University of Tasmania
whole_DimseyAnnaTherese2007_thesis.pdf (4.07 MB)

Factors underlying gaming machine play

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posted on 2023-05-26, 19:30 authored by Dimsey, AT
Gambling addiction has often been associated with fast cycle games such as gaming machines rather than slow cycle games like lotteries. Unlike other forms of gambling, gaming machines allow almost continuous play, and therefore the factors that underlie problem gambling associated with gaming machines may differ from other forms. This thesis examines differences between problem gamblers and regular gamblers whose predominant form of gambling is gaming machines, as well as a matched control sample of non-gamblers. This study had two main aims; to identify motivational and personality constructs useful in understanding the development and maintenance of problem gambling, and to explore different dimensions of gamblers. A package of questionnaires, including the South Oaks Gambling Screen (SOGS), was completed by 141 volunteers recruited from gambling treatment agencies and the general community. Three groups were formed (problem, regular and non-gamblers) on the basis of SOGS score, in conjunction with self-report measures of gambling behaviour. In line with the first aim the first part of this study explored the differences between regular, problem and non-gambling groups from a reversal theory perspective and also to examine differences between these groups on personality variables previously associated with problem gambling. Analysis was conducted using results from the Telic Dominance Scale, Motivational Style Profile, Zuckerman Kohlman Personality Questionnaire and the I7 (impulsivity questionnaire). It was hypothesized that problem and regular gambling groups would be more paratelic dominant than non-gamblers and that problem gamblers would be more mastery oriented, negativistic and pessimistic than regular or non-gamblers. In line with these hypotheses it was found that regular gamblers scored more highly on playfulness than problem and non-gamblers; however, neither gambling group was found to be more paratelic dominant than the non-gambling group. As hypothesized, problem gamblers were higher on pessimism than the other two groups. Problem and regular gamblers were found to score more highly on impulsiveness and aggression/hostility than non-gamblers. Problem gamblers also scored more highly on neuroticism/anxiety than regular gamblers, who also scored more highly than non-gamblers on this measure. In order to explore the second aim of the study, exploratory factor analyses were performed to examine the presence of different dimensions of gamblers. Data from the regular and problem gambling groups was analysed. A three-factor solution was found to provide the best fit for the data and supported Blaszczynksi and Nower's (2002) proposed pathways model for problem gambling. The first factor had characteristics that correspond well with the impulsive type subgroup or biological correlates group described by Blaszczynski and Nower, with individuals in this group displaying higher levels of impulsivity and sensation seeking. The second factor corresponded most closely to Blaszczynski and Nower's normal problem gambling subgroup, made up of individuals who gamble but show little psychopathology. The third factor corresponded to the emotional subgroup, with higher levels of negative mood states such as pessimism and anxiety present, as well as impulsivity but not sensation seeking or venturesomeness. These results are discussed in terms of reversal theory constructs and implications for treatment of gambling addiction.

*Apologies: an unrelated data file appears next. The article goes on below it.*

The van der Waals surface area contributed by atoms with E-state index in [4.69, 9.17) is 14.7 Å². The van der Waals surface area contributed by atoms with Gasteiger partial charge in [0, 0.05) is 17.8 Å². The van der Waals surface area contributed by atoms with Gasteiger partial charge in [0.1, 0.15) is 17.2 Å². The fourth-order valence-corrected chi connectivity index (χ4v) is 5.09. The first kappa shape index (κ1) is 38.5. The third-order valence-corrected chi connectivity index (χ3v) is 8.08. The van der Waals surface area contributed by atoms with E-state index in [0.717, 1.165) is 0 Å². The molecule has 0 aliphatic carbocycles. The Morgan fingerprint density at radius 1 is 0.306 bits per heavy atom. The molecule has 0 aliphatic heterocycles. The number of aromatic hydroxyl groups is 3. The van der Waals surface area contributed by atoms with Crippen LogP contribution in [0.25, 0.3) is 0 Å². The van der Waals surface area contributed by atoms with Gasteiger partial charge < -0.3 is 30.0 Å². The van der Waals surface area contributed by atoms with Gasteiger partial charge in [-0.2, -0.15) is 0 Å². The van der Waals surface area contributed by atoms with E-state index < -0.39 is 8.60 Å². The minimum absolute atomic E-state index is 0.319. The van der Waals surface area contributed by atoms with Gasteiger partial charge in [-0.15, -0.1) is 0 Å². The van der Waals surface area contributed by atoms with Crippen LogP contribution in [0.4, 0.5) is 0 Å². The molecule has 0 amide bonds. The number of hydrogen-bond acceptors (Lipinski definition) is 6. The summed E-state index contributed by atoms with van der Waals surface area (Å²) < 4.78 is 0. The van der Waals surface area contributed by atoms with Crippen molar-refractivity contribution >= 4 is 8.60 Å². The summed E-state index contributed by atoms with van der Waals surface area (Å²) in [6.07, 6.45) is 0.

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Copyright 2007 the author. No access or viewing until 31 October 2009. Thesis (DPsych(Clin))--University of Tasmania, 2007. Includes bibliographical references

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